Hello Peter,

>> One use in particular would be to support TCP forwarding for secure
>> mail server connections and similar applications.

> Sorry, can you please clarify this a bit?

> I already use OpenSSH to secure TCP connections through -L and -R.

An OpenSSL engine provides replacement routines to modify OpenSSL functions. For instance, RSA_private_decrypt() can be modified with a replacement function that channels execution to a hardware device. This is useful if the hardware device provides some additional security beyond that of the default SSLeay routines. The engine I use employs a device that is exclusively able to encrypt/decrypt with private RSA keys that it encrypts in stored files. The keys can't be extracted in unencrypted form from the device.

If I configure sshd to load the engine at startup then the engine replaces rsa_priv_dec(). Then sshd on my mail server will always decrypt signatures with a private key loaded into the device. A client uses "ssh -L ......." to request the connection as it would without the engine, and need not be aware ofthe engine on the server side. The same holds true on the server side - if ssh were modified to load an engine, the server side would not be able to tell. Form or use of the public keys is not affected by the device encrypting the private keys.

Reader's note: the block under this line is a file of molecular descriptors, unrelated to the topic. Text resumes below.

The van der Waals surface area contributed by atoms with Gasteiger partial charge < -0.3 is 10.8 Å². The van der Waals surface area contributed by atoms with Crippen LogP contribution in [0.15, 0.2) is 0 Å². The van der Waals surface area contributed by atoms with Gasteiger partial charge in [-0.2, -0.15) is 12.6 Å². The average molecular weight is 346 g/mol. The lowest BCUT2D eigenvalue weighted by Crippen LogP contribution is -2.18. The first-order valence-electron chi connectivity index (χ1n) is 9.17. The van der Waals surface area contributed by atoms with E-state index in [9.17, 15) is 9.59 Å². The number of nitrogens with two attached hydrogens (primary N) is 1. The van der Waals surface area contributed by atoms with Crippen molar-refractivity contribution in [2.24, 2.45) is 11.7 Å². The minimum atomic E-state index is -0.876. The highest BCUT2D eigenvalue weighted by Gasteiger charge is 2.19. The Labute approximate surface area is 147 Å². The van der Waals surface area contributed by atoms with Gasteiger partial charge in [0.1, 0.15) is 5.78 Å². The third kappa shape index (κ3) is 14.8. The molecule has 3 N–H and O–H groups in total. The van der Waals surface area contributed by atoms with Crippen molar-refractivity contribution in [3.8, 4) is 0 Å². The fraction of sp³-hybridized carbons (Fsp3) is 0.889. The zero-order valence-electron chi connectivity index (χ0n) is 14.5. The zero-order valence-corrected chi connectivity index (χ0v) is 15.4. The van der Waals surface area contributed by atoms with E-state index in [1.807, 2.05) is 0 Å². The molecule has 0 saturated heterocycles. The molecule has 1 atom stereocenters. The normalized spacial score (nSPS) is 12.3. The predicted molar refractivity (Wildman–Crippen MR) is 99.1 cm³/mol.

For a process to use an engine, only its initialization code is modified. Using the engine after it is loaded, like for a server that repeatedly establishes RSA sessions, is entirely transparent since the RSA functions have been modified by the engine. Since the configuration keywords for the engine are all optional, ssh or sshd are not affected by the engine enablement code.

For comparison, Stunnel has an implementation that uses directives in a config file to identify and load an engine:
Stunnel seems to be similar to OpenSSH in its capacity to act as an encryption proxy for applications that cannot establish RSA-based sessions on there own. So it might be useful for OpenSSH to have this capability also. I have no idea as to what the current level of interest would be.

>> Another approach would be to take advantage of the OpenSSL
>> config(5) configuration file mechanism.

> How do you feel about PKCS#11 ?

I'm not sure the device I'm working with fits well with the PKCS#11 token interface. The device is a little more complicated than a smartcard. It can handle multiple private keys. If a dozen apps all have different private RSA keys, each app can load its key separately and have the device encrypt/decrypt with it. PKCS#11 is on my list of things to investigate more deeply. Maybe later this year I'll understand PKCS#11 a little better.

Thanks for your consideration.

regards, Rich
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